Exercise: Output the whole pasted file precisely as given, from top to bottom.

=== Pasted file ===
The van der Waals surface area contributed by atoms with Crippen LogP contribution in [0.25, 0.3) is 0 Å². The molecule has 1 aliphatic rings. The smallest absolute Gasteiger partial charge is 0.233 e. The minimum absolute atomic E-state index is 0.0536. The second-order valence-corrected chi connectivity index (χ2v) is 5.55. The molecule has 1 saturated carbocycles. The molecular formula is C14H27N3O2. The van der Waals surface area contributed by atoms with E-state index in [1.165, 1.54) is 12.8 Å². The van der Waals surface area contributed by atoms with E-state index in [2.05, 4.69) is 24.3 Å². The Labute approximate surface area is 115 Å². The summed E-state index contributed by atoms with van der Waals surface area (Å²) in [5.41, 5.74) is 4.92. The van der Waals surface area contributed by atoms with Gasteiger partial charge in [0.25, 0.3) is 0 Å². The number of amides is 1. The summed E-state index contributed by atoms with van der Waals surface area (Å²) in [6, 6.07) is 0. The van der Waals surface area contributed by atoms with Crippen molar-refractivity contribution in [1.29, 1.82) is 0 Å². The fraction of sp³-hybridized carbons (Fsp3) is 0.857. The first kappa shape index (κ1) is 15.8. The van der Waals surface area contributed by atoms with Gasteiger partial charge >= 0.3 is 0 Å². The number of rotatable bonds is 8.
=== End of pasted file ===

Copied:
The van der Waals surface area contributed by atoms with Crippen LogP contribution in [0.25, 0.3) is 0 Å². The molecule has 1 aliphatic rings. The smallest absolute Gasteiger partial charge is 0.233 e. The minimum absolute atomic E-state index is 0.0536. The second-order valence-corrected chi connectivity index (χ2v) is 5.55. The molecule has 1 saturated carbocycles. The molecular formula is C14H27N3O2. The van der Waals surface area contributed by atoms with E-state index in [1.165, 1.54) is 12.8 Å². The van der Waals surface area contributed by atoms with E-state index in [2.05, 4.69) is 24.3 Å². The Labute approximate surface area is 115 Å². The summed E-state index contributed by atoms with van der Waals surface area (Å²) in [5.41, 5.74) is 4.92. The van der Waals surface area contributed by atoms with Gasteiger partial charge in [0.25, 0.3) is 0 Å². The number of amides is 1. The summed E-state index contributed by atoms with van der Waals surface area (Å²) in [6, 6.07) is 0. The van der Waals surface area contributed by atoms with Crippen molar-refractivity contribution in [1.29, 1.82) is 0 Å². The fraction of sp³-hybridized carbons (Fsp3) is 0.857. The first kappa shape index (κ1) is 15.8. The van der Waals surface area contributed by atoms with Gasteiger partial charge >= 0.3 is 0 Å². The number of rotatable bonds is 8.